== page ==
And although the roads are curvy and mountainous, they are well-groomed and cared for, but you should take it easy if you are driving a large rig. Once you get to the campground, park the RV and walk or ride your bike wherever you want to go, so you do not have to worry about maneuvering on the narrow roads.
Near Payson, the Houston Mesa Campground has 105 campsites, half of which are equestrian campsites. All of the sites are ADA accessible, and each has a picnic table, fire pit with a grill, and a large cleared area. The equestrian campsites also have corrals and horse troughs for the horses. Parking pads range from 30 to 99 feet long. In addition, the campground provides coin-operated showers, flush toilets, and you can get potable water at one of the 15 water spigots located around the park.
Houston Mesa is popular with hikers and equestrians for the Houston Mesa Horse Camp Trail, which is a network of trails that total up to nine miles. There is also a half-mile interpretive trail for hikers only where you can learn some fascinating history about the area. Pets are welcome, but you have to keep them restrained and supervised at all times during your visit. Be sure to reserve a spot at least six months in advance to get one that is big enough for your purposes since the sizes vary so much.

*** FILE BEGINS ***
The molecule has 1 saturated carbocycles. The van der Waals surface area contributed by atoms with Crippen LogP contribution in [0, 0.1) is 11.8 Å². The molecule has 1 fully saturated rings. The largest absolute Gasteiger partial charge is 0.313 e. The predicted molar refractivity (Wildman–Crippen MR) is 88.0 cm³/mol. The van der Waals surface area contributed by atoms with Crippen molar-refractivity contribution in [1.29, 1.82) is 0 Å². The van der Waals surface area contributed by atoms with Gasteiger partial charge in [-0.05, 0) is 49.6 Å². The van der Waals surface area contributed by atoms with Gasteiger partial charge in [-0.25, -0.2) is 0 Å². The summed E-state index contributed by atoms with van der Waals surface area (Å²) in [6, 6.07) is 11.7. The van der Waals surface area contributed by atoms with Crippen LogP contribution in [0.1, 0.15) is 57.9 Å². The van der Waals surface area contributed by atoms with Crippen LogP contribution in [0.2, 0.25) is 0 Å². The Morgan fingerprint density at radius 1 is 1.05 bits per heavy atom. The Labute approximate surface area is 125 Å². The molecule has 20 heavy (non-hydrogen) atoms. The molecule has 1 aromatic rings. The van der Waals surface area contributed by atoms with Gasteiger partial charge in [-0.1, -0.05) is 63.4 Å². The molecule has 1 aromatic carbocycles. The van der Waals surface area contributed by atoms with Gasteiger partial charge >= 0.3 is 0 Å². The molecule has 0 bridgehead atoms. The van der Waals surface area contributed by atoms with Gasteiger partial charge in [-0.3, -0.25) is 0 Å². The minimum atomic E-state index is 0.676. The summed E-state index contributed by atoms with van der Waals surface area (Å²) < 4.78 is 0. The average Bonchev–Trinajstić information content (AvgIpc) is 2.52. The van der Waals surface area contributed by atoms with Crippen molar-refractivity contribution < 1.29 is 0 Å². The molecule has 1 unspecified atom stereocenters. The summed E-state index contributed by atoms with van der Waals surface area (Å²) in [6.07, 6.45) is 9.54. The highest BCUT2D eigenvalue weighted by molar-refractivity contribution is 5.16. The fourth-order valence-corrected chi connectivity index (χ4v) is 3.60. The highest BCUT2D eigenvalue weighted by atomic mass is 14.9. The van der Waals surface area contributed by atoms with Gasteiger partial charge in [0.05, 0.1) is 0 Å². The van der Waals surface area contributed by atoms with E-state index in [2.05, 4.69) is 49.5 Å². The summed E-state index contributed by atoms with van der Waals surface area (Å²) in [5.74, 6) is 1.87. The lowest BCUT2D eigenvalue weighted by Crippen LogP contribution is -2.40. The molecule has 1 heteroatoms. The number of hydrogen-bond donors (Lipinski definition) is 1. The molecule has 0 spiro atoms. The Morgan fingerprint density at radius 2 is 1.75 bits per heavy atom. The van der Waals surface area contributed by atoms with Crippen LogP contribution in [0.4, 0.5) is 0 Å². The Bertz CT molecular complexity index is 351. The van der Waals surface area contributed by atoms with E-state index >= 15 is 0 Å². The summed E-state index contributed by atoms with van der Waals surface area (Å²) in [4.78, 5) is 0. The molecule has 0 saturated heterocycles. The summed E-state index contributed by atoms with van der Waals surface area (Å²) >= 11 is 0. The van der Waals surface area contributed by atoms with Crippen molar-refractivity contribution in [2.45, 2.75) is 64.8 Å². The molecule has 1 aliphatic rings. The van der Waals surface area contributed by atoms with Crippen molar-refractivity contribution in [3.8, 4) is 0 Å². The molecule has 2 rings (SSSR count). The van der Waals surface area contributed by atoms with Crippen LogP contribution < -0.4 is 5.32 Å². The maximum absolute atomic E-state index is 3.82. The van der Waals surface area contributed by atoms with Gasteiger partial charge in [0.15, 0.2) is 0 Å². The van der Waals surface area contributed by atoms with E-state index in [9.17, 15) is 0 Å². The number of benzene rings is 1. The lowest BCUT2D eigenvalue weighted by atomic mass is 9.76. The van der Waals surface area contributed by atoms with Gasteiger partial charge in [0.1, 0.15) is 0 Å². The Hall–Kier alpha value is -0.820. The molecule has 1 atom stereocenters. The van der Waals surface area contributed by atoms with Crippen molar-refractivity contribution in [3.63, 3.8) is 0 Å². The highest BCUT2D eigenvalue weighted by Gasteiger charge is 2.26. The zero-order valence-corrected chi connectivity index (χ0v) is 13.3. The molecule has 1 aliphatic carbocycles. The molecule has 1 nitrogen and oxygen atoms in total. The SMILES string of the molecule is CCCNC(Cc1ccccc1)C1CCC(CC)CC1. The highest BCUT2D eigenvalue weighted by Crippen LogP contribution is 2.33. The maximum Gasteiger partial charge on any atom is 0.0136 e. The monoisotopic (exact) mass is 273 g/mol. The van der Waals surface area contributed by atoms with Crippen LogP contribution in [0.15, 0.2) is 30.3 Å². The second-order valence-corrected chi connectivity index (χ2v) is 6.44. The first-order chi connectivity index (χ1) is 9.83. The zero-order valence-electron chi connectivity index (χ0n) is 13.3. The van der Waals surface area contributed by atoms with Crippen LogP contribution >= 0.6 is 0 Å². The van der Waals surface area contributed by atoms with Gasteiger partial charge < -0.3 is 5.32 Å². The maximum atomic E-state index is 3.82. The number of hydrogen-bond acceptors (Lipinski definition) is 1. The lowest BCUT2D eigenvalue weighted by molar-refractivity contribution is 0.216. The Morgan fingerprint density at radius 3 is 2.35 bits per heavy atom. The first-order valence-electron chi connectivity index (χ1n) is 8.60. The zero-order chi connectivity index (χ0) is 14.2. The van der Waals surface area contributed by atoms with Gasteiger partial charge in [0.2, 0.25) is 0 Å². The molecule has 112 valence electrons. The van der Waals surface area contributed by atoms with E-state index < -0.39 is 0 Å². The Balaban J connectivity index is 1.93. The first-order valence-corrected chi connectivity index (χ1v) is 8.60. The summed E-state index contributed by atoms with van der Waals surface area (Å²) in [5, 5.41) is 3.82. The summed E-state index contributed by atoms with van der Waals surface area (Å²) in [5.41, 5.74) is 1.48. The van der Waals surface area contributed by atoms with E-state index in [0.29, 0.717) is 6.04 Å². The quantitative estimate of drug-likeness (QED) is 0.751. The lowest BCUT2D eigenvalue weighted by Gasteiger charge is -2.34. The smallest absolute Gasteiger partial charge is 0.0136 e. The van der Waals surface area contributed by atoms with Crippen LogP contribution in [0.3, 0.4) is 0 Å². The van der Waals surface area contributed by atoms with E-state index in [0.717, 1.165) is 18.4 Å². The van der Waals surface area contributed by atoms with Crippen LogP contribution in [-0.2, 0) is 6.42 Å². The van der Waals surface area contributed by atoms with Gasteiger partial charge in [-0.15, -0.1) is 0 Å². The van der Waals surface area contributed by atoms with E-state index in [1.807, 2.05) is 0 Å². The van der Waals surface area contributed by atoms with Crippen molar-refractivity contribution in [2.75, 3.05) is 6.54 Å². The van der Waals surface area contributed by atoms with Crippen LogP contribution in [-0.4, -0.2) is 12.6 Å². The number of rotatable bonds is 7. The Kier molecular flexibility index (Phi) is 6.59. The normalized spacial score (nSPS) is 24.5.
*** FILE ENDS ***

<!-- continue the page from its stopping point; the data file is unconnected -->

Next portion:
Just outside of the town of Carefree, the Riverside Campground has 12 spacious and shaded campsites known for its family-floatable river, the Lower Verde. Each of the campsites comes with its own large picnic table and a campfire pit with a grill for cooking. The parking pads are approximately 31 feet long, so your RV should fit, but since there are no reservations allowed and such a limited number of sites, you need to get here early to get a spot.
The park provides vault toilets, but there is no potable water source, so bring your water. If you want to float, bring a canoe, kayaks, or some inner tubes, and you can go for a float trip down the river or check out the 2,815-acre Bartlett Lake just a short drive away. Fishing is fun here too with carp, crappie, bluegill, bass, and catfish. Pets are welcome as long as you keep them restrained and supervised during your visit.